The office of the vice presidency might be the most understudied institution in American government, but vice presidents and potential running mates certainly receive their fair share of media attention (not to mention a new HBO comedy series, VEEP). In a series of posts, we look beyond the headlines focusing on the current VEEPstakes and dig into our archives at the Miller Center to examine the contributions of previous vice presidents. In this edition, we examine Albert A. Gore Jr., who, according to President Bill Clinton, had a greater substantive role than his predecessors and had “more influence than any Vice President. Ever.” Previous posts in this series include J. Danforth Quayle, Walter F. Mondale, and Richard Cheney.
Alan Abramowitz recently termed Bill Clinton’s selection of Al Gore a “reinforcing choice.” Both were Southern Baptist baby boomers and shared a centrist “New Democrat” outlook. However, Gore was the Washington insider with military experience (he spent six months in Vietnam as an Army journalist) and brought foreign and national security policy credentials to the 1992 ticket. Gore was one of ten Senators to split with the Democratic party and support a resolution in January 1991 authorizing President George H.W. Bush to pursue military action in the Persian Gulf after Iraq invaded Kuwait. Dick Cheney told the Miller Center’s Presidential Oral History Program in March 2000 that the reason Gore was picked as Clinton’s running mate was that he had voted with the George H.W. Bush administration on Gulf War resolution. According to Cheney:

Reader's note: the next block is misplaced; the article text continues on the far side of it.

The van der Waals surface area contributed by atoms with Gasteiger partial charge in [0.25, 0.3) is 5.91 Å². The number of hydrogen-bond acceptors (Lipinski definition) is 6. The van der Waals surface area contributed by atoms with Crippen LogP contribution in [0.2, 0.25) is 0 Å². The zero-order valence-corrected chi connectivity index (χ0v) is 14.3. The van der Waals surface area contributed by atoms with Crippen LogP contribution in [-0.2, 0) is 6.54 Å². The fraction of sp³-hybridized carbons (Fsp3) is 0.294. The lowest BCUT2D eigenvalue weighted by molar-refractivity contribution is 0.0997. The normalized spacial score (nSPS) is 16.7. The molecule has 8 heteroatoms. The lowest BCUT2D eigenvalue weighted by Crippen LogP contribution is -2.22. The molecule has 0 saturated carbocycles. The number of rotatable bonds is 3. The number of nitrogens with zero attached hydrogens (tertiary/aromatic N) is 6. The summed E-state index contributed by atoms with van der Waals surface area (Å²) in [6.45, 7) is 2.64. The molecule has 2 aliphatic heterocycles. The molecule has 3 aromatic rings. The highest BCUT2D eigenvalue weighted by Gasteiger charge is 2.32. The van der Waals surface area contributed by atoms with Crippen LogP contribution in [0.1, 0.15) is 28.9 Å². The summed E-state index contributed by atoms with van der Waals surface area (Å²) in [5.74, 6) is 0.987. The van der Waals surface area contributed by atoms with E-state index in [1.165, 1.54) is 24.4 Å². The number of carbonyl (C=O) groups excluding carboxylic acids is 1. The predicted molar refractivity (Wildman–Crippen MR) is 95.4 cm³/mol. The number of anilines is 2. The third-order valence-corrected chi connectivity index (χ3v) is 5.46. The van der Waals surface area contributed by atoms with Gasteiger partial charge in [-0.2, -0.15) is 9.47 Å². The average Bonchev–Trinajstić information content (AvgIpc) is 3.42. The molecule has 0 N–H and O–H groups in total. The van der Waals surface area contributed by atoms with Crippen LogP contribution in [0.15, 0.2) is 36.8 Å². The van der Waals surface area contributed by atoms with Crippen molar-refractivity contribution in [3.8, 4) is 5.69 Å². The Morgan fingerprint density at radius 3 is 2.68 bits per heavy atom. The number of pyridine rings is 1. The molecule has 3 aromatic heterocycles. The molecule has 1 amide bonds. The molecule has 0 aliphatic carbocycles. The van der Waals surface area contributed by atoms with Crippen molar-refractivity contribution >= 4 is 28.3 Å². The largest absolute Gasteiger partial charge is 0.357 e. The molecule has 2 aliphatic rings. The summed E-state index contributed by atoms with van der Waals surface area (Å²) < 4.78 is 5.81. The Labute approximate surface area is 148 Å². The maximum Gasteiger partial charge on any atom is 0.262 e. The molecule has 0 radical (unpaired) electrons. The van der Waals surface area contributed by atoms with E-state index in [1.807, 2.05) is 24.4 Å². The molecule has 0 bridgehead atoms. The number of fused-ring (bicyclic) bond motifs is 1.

I always felt [former Georgia Senator] Sam [Nunn] made the decision [to vote against the Gulf War resolution] because he wanted to run for President in ’92. He didn’t think he could run for President if he was on the wrong side from the standpoint of the bulk of the Democratic Party on this issue. Therefore, he led the charge against and turned out it was wrong. Al Gore got to be Vice President because he voted with us on that issue. I don’t think [William J.] Clinton would have picked him in ’92 if he, Gore, had been one of the Democrats who’d voted against it. It had long-lasting ramifications, obviously. In the end, because of the quality of the debate, because we did prevail, because we were so successful with the ultimate operation, I think it really did a lot to boost public support, confidence.
Thus, Clinton’s choice of Gore was not to balance the ticket in any geographic or demographic sense, but rather in terms of experience and expertise. The choice reflects in a broader sense the general trend towards choosing a running mate who is compatible and competent to take over as president, but who will not outshine him.